“Nothing changes unless we change it.” Dominque has truly lived by this motto and she has been a beacon of hope and change for those living with rare diseases in the United States. At five years old Dominique was diagnosed with sickle cell anemia, an inherited red blood cell disorder in which there aren’t enough healthy red blood cells to carry oxygen throughout the body. Symptoms typically include intense episodes of pain, swelling of hands and feet, and frequent infections. There is currently no cure but various treatments can help relieve pain and help to prevent complications associated with the disease.
Today, most patients are diagnosed through newborn screening. Dominique was born in the 1980s, before newborn screening was widely available and before many people had heard of sickle cell anemia. Throughout her childhood, Dominique was a frequent visitor of emergency departments as her Aunt tried to find an answer; but no one could figure out what was going on. Eventually they encountered an ER doctor who had seen sickle cell anemia before and ran an electrophoresis to confirm the diagnosis.
This is when things got a lot scarier. Specialists told Dominque’s parents that she wasn’t going to live long enough to see her thirteenth birthday—and if she did by some miracle make it to thirteen, the specialists said she would be unlikely to reach 18 or 21 years old. This was overwhelming to hear as a five-year-old girl, particularly as it gave no room for hope. Through the efforts of a persistent Aunt, Dominique finally was seen by a hematologist who was focused on research, telling her, “You will be able to live and you never know what will happen in the future in terms of science.”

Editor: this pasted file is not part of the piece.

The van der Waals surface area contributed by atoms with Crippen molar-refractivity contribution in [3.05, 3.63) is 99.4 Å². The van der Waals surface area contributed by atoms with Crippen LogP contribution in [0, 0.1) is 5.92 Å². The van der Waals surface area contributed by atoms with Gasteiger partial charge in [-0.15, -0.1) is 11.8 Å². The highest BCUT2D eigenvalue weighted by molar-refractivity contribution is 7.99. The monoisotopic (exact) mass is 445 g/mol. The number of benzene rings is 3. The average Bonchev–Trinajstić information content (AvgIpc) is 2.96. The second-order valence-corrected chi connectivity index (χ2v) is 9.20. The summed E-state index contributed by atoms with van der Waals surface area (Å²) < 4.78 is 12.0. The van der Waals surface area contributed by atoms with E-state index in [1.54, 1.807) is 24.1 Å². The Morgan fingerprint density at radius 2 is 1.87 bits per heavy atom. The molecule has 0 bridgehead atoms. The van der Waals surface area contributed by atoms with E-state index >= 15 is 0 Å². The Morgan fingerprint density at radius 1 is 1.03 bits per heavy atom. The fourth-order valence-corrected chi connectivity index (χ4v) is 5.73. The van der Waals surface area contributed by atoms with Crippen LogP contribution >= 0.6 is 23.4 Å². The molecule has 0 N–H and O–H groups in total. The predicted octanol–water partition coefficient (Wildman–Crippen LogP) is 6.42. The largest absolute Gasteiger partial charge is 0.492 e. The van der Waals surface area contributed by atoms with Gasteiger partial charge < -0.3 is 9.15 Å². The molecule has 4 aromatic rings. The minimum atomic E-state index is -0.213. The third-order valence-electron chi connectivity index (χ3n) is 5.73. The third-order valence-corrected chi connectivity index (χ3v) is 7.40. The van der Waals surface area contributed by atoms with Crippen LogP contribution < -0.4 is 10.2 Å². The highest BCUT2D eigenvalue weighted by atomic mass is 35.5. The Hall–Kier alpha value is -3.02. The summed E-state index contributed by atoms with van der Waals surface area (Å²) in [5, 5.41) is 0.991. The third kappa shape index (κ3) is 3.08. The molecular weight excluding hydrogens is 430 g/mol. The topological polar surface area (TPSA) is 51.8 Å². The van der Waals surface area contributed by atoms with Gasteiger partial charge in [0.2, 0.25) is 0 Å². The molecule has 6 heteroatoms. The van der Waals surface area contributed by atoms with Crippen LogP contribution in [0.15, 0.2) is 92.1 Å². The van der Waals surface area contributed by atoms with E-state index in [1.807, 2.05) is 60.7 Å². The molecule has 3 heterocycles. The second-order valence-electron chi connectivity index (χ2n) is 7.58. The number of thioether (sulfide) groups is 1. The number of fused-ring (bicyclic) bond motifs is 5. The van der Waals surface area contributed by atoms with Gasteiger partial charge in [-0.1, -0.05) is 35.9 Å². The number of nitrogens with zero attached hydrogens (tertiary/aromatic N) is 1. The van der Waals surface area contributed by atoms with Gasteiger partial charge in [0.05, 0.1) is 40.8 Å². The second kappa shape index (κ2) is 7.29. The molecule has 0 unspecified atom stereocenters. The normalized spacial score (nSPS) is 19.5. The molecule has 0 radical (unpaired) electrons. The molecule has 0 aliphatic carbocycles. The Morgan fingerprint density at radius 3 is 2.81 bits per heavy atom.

Dominique has lived through excruciating spells of pain which have impacted nearly every area of her life but she does not let this dull her spirit. She knows that because of her experiences she understands and sympathizes with others who live with sickle cell anemia as well as other rare diseases. The great Eartha Kitt, who suffered extreme poverty and abuse as a child, and served as an advocate for racial equality, who was praised by Martin Luther King, once said: “When life gives you merde, use it to make fertilizer.” Like Eartha Kitt, Dominique has taken the “raw deal” she was handed and is using it to improve the world for others.
Perhaps her biggest accomplishment has been helping to get a specific law, HR 2465, passed in 2018. This law provides for surveillance, research, and better care for those with sickle cell disease. It also brings attention to the fact that there is no official registry, even after sickle cell anemia was added to newborn screening, resulting in an increased number of diagnosed cases.
Dominique is an avid volunteer, conference attendee, and patient advocate. When she first learned about Rare Disease Week, she was shocked- she never realized that people really do care about rare diseases. “There are a lot of people out there [fighting]. I didn’t know how many rare diseases there were in the US and realized that through awareness we can support forward progress in research and treatment. Sometimes you have to be the one that makes people care.”
As Dominique noted, “sickle cell anemia is viewed as a curse, but it can also turn out to be a gift. I would not be the person I am without the experiences that I have gained in fighting this disease”.
Engage Health is proud to be nominating Dominique as a Rare Disease Difference Maker®.